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Skip to 0 minutes and 13 seconds OK, I think we have a question up at the back. How do you consider the High Street brand as the luxury brand of collaboration? And it seems that this collaboration is very popular in these times. So collaboration between High Street brand– the H&M and luxury brands– designers and that kind of stuff. Peter, let’s start with you. It gives people who aspire to a luxury brand but not might be able to afford it a chance to buy into that particular brand. The benefit to the other way is perhaps slightly more questionable.

Skip to 0 minutes and 47 seconds Sometimes some of the high end fashion designers, if they’re suddenly associated with what it essentially a fairly cheap high street brand, there could be a potential there for their luxury image to be damaged. However, it does get them significant exposure. So is this a fad? Or do you think this is a long-term trend? Alfonso? I would think it’s starting to grow. The implications of using it in the future, I believe that there will be closer collaborations between the top-end branding of the signing brands with the ones at High Street. It’s a similar process of mass customisation. Let’s say with technology, their computers, 15 years ago, they were affordable only for well-off managers and very well-paid people or rich people.

Skip to 1 minute and 41 seconds With the mass customisation and then transporting the production facilities to Southeast Asia, that makes the process– the labour force– cheaper and more affordable to a larger number of individuals who want these kind of products. Similar fashion, when you can think about our Armani clothes or any of the signing top-end manufacturers of products or services, transporting the production facilities to a less expensive country– normally a developing one– makes more affordable those products to more people. And I think that trade is increasing. To some extent, we don’t know if the labour force will be able to keep up lower prices.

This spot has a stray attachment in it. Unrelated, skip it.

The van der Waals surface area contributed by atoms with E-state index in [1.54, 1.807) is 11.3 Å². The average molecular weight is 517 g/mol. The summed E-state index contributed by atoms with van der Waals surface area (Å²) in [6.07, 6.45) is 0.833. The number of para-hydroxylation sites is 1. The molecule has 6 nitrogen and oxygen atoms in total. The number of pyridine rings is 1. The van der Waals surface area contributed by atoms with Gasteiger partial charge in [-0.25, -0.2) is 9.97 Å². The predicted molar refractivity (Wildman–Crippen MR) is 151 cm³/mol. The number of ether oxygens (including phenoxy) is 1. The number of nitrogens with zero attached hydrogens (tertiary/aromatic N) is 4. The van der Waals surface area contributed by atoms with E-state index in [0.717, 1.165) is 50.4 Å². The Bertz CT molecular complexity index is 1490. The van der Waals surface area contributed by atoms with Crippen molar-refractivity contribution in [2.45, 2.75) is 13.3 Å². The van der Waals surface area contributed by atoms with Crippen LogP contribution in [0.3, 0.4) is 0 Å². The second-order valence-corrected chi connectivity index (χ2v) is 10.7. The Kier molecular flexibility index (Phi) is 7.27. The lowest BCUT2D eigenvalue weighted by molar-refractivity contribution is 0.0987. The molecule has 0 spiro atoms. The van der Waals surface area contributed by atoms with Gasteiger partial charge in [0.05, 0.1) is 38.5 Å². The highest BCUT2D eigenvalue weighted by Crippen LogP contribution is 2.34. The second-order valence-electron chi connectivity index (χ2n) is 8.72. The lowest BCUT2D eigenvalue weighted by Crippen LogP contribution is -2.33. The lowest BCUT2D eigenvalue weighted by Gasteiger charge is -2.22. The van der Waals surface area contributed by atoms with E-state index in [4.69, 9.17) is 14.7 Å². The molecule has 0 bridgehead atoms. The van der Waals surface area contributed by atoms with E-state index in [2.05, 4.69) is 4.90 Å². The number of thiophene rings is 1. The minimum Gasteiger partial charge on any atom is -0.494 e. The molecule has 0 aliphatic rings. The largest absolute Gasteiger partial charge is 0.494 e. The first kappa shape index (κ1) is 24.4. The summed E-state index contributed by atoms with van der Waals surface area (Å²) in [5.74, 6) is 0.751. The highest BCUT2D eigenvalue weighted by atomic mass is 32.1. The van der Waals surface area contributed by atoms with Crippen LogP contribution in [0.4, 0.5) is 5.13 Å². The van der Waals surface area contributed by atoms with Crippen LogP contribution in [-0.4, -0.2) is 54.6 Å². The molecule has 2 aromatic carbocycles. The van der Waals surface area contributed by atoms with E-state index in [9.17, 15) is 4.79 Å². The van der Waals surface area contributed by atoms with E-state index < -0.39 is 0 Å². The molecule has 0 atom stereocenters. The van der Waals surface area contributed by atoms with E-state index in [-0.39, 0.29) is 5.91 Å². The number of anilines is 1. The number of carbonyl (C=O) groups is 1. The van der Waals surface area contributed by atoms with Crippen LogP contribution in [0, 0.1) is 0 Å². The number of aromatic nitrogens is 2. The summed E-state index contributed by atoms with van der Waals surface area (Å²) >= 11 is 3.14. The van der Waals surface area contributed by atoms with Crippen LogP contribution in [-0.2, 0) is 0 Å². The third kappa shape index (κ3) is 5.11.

Skip to 2 minutes and 21 seconds There is a trend that in Southeast Asia the labour force increasingly and increasingly being expensive, so to what extent from the economic point of view that trend can be sustainable. We don’t know yet. But there’s an end towards that happiness. So we may be coming to the end of super cheap clothes and super cheap computers and all the rest of it. Interesting. OK. James, what do you think? For the luxury brands, is this all part of general democratisation in the world? Is it something they can’t ignore? I think it is. It’s something that they can’t ignore. And lots of luxury brands need to spread the scale of their market.

Skip to 2 minutes and 55 seconds But I think more importantly, it’s key for the future of the High Street. So what’s clear is that the High Street is no longer about shifting units. The High Street is about personifying the brand now. By tapping into some of the glamour and some of the kudos that comes from these luxury brands, High Street stores are trying to make themselves into a destination for customers. And that’s very important for the future of the High Street. So this phenomenon is really key to the future both of the High Street and of the luxury brands? I think that’s right. Yeah. OK.

Luxury meets high street

This is a ‘question time’ film, in which students on the brand leadership masters course at UEA ask questions to a panel of academic experts: Dr Alfonso Avila-Merino, James Cornford and Peter Schmidt-Hansen.

In this film, the experts debate a current phenomenon in the management of multiple brands: why luxury brands are making friends with high street brands. How would you answer the question?

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The Secret Power of Brands

UEA (University of East Anglia)

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